The Federal Open Market Committee (FOMC) voted unanimously to keep interest rates near zero and asset purchases at the current level of $120 billion, $80 billion in Treasury bonds and $40 billion in mortgage-backed securities. The statement after the meeting concluded today was little changed but the forecasts, which were upgraded since last December, have changed a lot. The forecasts now include the two full rounds of fiscal stimulus since the December meeting, totalling $2.8 trillion, and a much faster ramping up of vaccinations than in December. The shifts show.
The FOMC is now expecting the economy to expand at 6.5% on a fourth quarter to fourth quarter basis; that is 2.3% higher than December; members had assumed more modest stimulus from the federal government then.
The forecasts for inflation have moved higher. The FOMC now expects inflation to exceed its 2% target for both the core and overall personal consumption expenditures (PCE) index in 2021 and 2023. The assessment of risks has moved lower. Most participants have either downgraded the risks to balanced, or moved into the upside column of the forecast.
Most participants during the meeting still expect the Federal Reserve to wait to raise rates until after 2023. However, the number of participants expecting a rate hike much sooner has risen from one to four in 2022 and from five to seven in 2023. This is the first official forecast in which Fed Governor Christopher Waller has participated; there are 18 participants now at each FOMC meeting. Waller is a known dove; it appears that he is looking for a lower neutral rate than his colleagues.
Fed Chairman Jay Powell tempered his colleagues’ more hawkish tone shown in the Fed’s forecasts with the majority view that:.
1. Any inflation we see in 2021 will likely be transitory, reflecting the deceleration in inflation we saw last year, which makes year-on-year gains easier this spring. We are likely to see temporary supply shocks associated with a surge in demand. Airfares and hotel room rates are likely to flare as demand surges; the Fed views those increases in inflation as one-offs related to the need to ramp up growth.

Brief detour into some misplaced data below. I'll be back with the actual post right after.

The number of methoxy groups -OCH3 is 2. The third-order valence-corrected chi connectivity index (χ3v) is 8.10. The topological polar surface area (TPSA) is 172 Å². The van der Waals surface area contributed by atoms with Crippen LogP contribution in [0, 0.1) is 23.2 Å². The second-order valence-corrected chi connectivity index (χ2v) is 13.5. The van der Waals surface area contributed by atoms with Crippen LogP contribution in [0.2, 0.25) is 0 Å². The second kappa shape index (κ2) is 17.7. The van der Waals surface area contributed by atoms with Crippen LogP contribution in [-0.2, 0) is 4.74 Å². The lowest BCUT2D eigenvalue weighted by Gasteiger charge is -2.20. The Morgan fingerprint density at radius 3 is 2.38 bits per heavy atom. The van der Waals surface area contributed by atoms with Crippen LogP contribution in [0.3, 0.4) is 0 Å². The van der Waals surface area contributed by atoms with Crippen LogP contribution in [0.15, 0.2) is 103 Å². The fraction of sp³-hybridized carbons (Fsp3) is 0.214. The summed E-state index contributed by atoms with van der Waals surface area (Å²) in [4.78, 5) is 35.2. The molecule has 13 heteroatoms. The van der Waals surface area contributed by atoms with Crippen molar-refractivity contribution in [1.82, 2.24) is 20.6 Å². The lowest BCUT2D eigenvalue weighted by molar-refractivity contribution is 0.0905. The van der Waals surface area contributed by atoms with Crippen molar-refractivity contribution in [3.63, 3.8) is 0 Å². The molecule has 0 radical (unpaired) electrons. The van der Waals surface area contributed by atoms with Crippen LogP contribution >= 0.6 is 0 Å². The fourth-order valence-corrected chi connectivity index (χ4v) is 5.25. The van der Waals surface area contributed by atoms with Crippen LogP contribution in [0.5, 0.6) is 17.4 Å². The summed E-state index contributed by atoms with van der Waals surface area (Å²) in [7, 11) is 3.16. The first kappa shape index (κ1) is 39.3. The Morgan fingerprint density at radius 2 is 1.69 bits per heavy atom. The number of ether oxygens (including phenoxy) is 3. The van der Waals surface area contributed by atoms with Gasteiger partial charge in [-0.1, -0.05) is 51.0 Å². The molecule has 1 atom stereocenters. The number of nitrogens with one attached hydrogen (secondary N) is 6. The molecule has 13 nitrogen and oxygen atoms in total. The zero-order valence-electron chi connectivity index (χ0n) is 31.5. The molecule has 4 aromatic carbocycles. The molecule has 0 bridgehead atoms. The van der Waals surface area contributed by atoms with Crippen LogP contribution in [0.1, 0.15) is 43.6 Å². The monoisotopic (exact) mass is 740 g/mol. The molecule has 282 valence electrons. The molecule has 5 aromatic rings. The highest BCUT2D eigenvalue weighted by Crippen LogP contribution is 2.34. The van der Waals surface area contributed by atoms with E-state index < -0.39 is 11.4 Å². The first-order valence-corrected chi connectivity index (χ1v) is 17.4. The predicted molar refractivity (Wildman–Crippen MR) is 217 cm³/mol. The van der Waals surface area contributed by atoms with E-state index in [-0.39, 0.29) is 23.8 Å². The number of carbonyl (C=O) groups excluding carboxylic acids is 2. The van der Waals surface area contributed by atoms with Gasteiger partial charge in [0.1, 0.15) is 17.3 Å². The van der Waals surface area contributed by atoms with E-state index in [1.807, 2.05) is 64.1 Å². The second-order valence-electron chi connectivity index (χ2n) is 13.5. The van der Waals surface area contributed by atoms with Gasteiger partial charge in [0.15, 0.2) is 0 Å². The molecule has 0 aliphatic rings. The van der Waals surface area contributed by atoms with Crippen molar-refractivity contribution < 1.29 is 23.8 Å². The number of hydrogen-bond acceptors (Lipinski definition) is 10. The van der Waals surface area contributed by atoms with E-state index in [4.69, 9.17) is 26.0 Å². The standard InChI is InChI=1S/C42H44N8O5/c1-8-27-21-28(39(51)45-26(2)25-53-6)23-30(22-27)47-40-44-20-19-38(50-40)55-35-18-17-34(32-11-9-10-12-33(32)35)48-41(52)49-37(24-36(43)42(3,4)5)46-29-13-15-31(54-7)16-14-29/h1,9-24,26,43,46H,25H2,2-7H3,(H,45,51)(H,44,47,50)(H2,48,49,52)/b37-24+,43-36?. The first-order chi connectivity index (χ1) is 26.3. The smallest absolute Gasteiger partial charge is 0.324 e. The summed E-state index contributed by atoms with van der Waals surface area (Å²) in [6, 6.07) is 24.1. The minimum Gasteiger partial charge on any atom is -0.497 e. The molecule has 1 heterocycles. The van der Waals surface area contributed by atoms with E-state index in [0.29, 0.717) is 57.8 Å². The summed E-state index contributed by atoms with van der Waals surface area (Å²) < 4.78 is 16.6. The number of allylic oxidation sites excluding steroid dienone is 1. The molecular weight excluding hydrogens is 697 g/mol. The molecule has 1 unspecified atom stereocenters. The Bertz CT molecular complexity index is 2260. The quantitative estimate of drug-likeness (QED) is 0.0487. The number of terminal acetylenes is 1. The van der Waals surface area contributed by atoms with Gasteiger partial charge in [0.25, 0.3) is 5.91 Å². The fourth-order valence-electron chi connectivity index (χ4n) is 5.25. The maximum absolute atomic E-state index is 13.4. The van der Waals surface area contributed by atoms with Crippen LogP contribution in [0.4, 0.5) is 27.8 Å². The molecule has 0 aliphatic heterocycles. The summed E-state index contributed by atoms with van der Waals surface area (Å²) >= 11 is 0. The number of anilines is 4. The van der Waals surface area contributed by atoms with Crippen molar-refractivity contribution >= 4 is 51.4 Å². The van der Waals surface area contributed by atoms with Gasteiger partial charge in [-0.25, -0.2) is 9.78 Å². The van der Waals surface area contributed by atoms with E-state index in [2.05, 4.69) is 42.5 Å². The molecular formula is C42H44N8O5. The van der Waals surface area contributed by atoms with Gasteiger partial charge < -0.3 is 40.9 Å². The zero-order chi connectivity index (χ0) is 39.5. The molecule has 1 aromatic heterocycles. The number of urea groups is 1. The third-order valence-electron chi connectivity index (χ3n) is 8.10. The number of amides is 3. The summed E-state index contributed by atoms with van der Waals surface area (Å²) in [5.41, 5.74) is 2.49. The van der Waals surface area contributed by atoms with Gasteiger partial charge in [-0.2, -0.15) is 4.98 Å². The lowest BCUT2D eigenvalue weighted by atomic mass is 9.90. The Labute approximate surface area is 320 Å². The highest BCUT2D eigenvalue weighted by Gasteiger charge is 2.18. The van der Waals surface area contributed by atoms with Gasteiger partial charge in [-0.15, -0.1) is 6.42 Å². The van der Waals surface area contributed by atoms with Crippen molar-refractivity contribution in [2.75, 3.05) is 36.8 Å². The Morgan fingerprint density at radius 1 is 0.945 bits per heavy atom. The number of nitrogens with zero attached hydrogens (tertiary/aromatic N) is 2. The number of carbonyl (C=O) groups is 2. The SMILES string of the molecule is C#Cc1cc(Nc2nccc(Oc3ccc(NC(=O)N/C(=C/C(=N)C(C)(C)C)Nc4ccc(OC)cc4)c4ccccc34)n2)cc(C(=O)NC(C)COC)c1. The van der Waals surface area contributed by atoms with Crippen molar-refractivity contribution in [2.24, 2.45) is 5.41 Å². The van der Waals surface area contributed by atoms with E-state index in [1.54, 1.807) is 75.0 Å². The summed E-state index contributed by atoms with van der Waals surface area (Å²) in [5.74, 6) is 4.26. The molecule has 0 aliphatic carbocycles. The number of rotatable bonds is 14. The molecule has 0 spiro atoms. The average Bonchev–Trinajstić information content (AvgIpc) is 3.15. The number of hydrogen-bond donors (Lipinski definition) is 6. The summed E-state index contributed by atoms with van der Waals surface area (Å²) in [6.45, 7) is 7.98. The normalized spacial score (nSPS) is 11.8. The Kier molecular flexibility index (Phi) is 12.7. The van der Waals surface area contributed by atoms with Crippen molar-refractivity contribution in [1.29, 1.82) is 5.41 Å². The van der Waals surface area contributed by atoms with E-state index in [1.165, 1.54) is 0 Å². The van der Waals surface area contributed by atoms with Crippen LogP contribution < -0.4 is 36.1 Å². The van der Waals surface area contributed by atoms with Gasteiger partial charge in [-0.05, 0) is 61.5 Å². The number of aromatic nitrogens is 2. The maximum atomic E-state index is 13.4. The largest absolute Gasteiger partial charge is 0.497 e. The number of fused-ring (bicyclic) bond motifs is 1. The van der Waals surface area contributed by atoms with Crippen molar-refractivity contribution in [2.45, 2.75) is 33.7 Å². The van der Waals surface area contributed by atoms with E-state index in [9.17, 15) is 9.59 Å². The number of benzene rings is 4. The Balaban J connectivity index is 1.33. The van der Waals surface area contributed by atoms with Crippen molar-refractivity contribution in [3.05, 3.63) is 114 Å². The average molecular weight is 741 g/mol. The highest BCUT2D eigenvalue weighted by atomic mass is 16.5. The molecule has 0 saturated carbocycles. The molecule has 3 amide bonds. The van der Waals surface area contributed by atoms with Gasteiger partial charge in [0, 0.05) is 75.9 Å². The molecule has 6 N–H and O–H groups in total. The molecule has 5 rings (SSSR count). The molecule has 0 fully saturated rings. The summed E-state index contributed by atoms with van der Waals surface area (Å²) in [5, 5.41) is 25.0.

2. The Fed is still waiting to see full and more inclusive employment gains before thinking about raising rates.
3. The Fed would like to see a more persistent but modest overshoot in inflation before raising rates; officials want inflation to reach 2% and be on track to exceed inflation for a while before raising rates.
Powell shares the optimism of his colleagues but wants to see that optimism realized. We have had too many false starts for the FOMC to move preemptively given the hole we are still in with regard to employment. Powell reiterated again that we are still nearly 10 million jobs in the hole from the onset of the crisis a little over a year ago. He also noted that the Fed is not going to be raising rates for some time.
Powell would not comment directly on the recent rise in Treasury bonds. He underscored that measures of financial conditions remain extremely accommodative. He dodged talking about any potential changes to the asset purchase program. His goal was to dampen speculation regarding efforts to target the yield curve. (He also didn’t rule anything out.)
Powell reiterated his commitment to look at the gap in employment between white workers and people of color to determine slack in the economy. He has made it clear how the recession has hit low-wage, Black and Hispanic workers harder than other parts of the population. He would like to see a large improvement in the employment situation for those workers.
He was clearly relieved that fiscal policy has removed some of the burden of the recovery from the Fed’s shoulders and alleviated the risks of more permanent scarring in the labor market. He underscored the need to invest in people, which is something Congress can do but the Fed cannot.
The Fed has displayed a hint of optimism for the first time in a year. That is good news. Members will not act, however, on optimism alone. The Fed needs to “see” a major improvement in the economy and a persistent overshoot on inflation to prompt it to actually pull the trigger and raise rates. The Fed’s resolve to be patient on inflation will be tested as it gets into 2022. We could begin to see dissents with regard to rate hikes as we move into 2022, given the shift in the ranks of those looking for a rate hike next year.
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